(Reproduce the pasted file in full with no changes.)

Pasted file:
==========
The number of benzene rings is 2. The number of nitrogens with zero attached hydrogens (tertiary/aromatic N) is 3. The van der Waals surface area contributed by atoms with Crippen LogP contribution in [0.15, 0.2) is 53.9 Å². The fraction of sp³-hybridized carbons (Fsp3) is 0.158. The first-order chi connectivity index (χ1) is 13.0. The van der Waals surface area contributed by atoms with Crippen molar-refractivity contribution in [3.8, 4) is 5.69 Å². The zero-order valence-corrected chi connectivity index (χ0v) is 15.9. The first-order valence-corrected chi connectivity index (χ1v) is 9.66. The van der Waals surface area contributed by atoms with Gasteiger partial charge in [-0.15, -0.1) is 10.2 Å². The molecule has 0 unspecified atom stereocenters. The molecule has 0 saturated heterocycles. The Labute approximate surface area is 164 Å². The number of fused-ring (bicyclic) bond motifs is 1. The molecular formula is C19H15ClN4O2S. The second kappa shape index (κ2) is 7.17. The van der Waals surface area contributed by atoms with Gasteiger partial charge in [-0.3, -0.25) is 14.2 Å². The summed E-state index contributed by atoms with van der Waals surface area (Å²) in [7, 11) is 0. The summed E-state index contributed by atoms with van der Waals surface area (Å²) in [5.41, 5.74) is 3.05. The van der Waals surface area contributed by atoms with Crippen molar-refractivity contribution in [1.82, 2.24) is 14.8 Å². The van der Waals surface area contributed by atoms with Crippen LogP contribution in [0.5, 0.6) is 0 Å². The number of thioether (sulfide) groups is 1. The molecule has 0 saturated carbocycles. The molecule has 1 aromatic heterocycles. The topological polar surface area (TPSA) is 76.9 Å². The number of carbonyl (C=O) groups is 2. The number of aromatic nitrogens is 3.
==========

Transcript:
The number of benzene rings is 2. The number of nitrogens with zero attached hydrogens (tertiary/aromatic N) is 3. The van der Waals surface area contributed by atoms with Crippen LogP contribution in [0.15, 0.2) is 53.9 Å². The fraction of sp³-hybridized carbons (Fsp3) is 0.158. The first-order chi connectivity index (χ1) is 13.0. The van der Waals surface area contributed by atoms with Crippen molar-refractivity contribution in [3.8, 4) is 5.69 Å². The zero-order valence-corrected chi connectivity index (χ0v) is 15.9. The first-order valence-corrected chi connectivity index (χ1v) is 9.66. The van der Waals surface area contributed by atoms with Gasteiger partial charge in [-0.15, -0.1) is 10.2 Å². The molecule has 0 unspecified atom stereocenters. The molecule has 0 saturated heterocycles. The Labute approximate surface area is 164 Å². The number of fused-ring (bicyclic) bond motifs is 1. The molecular formula is C19H15ClN4O2S. The second kappa shape index (κ2) is 7.17. The van der Waals surface area contributed by atoms with Gasteiger partial charge in [-0.3, -0.25) is 14.2 Å². The summed E-state index contributed by atoms with van der Waals surface area (Å²) in [7, 11) is 0. The summed E-state index contributed by atoms with van der Waals surface area (Å²) in [5.41, 5.74) is 3.05. The van der Waals surface area contributed by atoms with Crippen molar-refractivity contribution in [1.82, 2.24) is 14.8 Å². The van der Waals surface area contributed by atoms with Crippen LogP contribution in [0.5, 0.6) is 0 Å². The number of thioether (sulfide) groups is 1. The molecule has 0 saturated carbocycles. The molecule has 1 aromatic heterocycles. The topological polar surface area (TPSA) is 76.9 Å². The number of carbonyl (C=O) groups is 2. The number of aromatic nitrogens is 3.